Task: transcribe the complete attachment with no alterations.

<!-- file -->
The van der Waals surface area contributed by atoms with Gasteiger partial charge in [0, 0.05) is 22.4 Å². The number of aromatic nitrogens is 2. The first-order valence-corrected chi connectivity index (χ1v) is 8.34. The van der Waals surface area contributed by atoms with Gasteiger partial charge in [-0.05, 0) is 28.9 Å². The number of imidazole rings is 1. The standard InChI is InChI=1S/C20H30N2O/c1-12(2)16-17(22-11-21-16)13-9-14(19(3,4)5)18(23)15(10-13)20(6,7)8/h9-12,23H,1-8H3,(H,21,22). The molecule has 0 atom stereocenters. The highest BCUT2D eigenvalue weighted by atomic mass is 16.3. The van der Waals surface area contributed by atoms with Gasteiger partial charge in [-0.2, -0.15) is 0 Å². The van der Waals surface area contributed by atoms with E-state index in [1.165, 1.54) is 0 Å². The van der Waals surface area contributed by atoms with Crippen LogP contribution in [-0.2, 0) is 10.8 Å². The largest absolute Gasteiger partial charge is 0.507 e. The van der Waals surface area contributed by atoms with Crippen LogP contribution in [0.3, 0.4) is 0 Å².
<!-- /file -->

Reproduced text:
The van der Waals surface area contributed by atoms with Gasteiger partial charge in [0, 0.05) is 22.4 Å². The number of aromatic nitrogens is 2. The first-order valence-corrected chi connectivity index (χ1v) is 8.34. The van der Waals surface area contributed by atoms with Gasteiger partial charge in [-0.05, 0) is 28.9 Å². The number of imidazole rings is 1. The standard InChI is InChI=1S/C20H30N2O/c1-12(2)16-17(22-11-21-16)13-9-14(19(3,4)5)18(23)15(10-13)20(6,7)8/h9-12,23H,1-8H3,(H,21,22). The molecule has 0 atom stereocenters. The highest BCUT2D eigenvalue weighted by atomic mass is 16.3. The van der Waals surface area contributed by atoms with Gasteiger partial charge in [-0.2, -0.15) is 0 Å². The van der Waals surface area contributed by atoms with E-state index in [1.165, 1.54) is 0 Å². The van der Waals surface area contributed by atoms with Crippen LogP contribution in [-0.2, 0) is 10.8 Å². The largest absolute Gasteiger partial charge is 0.507 e. The van der Waals surface area contributed by atoms with Crippen LogP contribution in [0.3, 0.4) is 0 Å².